The Covid-19 pandemic is a disastrous global crisis for several reasons. It is an international health crisis, of course, an economic crisis; it is also a media crisis, not helped by the irresponsibility of the press and social media channels.
It’s clear the coronavirus is a deadly disease and serious measures must be implemented to prevent its spread, yet there is an ocean of mis-information propagated by individuals and organisations wishing to distort and discredit official scientific data.
At times of national emergency, like the coronavirus pandemic, people turn to news and media channels for up-to-date accurate information on the nature of the crises and our government’s response; yet, what they often get in return is serious disinformation, conspiracy theories, wishful thinking, or basic “fake news”.
It’s fair to say that during a national and global crisis, such as the one we are now experiencing, a free and accountable press is more important than ever. We need our press to provide the kind of information that we can rely on to make informed choices, choices that can affect lives and livelihoods. But in some quarters this freedom of the press sentiment is stretched to its very limits.
Throughout the Covid outbreak there have been reports of vaccines on the horizon or miracle cures, statistics and analysis on the disease have been routinely fudged, and conspiracy theories are rampant, everything from the the origin of the outbreak to the rollout of dystopian 5G technology. Embellishing the news like this for the sake of audience engagement is wholly unethical and undesirable, even more so in times of crisis.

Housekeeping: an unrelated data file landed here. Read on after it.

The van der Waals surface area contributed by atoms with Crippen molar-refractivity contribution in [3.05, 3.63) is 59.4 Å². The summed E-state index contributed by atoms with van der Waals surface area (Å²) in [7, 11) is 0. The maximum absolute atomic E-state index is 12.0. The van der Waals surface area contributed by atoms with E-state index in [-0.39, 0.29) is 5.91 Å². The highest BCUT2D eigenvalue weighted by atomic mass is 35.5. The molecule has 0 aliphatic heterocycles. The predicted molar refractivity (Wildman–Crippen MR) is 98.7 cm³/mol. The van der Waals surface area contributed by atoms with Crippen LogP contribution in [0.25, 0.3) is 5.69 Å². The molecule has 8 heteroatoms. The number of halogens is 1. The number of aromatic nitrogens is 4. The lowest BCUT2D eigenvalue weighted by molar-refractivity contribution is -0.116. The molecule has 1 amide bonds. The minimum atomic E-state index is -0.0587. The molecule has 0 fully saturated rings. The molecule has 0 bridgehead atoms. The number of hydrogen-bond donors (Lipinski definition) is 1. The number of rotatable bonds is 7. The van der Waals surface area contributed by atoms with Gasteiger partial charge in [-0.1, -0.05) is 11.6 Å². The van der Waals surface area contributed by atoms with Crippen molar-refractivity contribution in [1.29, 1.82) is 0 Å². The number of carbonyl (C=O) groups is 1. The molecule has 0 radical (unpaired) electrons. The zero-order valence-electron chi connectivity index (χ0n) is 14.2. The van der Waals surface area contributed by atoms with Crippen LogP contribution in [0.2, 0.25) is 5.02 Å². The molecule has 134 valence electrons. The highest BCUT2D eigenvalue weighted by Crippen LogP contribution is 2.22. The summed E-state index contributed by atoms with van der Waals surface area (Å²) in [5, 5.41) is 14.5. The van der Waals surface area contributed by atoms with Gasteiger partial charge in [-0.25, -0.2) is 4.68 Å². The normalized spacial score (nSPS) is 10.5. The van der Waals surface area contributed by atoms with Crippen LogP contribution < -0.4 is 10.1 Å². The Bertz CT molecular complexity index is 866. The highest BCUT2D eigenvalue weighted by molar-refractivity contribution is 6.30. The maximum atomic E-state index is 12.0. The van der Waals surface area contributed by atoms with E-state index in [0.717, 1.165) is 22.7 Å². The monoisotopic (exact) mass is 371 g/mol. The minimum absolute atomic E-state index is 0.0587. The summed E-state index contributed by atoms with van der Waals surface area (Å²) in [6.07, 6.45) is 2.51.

This irresponsible news coverage has been allowed to happen. The industry controlled press complaints handler has done nothing to stem the tide of radically embellished news articles or slanderous propaganda. Media news outlets such as The Daily Mail have continued to publish news with improper facts and disinformation.
The newspaper’s coverage of the Covid pandemic is not the only area in which articles are published with improper research and low ethical standards. In recent months The Daily Mail issued apology to Sir James Dyson and his wife Lady Diedre Dyson for the misreporting of a liable case against them. The Dyson’s won their liability case against the newspaper and paid the money they received to charity.
The IPSO has a responsibility to listen to independent fact checkers, like FullFact, and act on their advice. This has not happened nearly enough in recent times. In a perfect world news media outlets would only report factual evidence in a clear and impartial manner, the fact that it doesn’t is to be expected. This then lays the blame firmly at the feet of governing bodies like the IPSO, to ensure that the news we read is reliable and honest.
We now live in a confusing world of mixed messages from a variety of online sources where it is more difficult than ever to discern what is credible and reliable and what is fake. What is needed is more responsible news media and more competent governing bodies.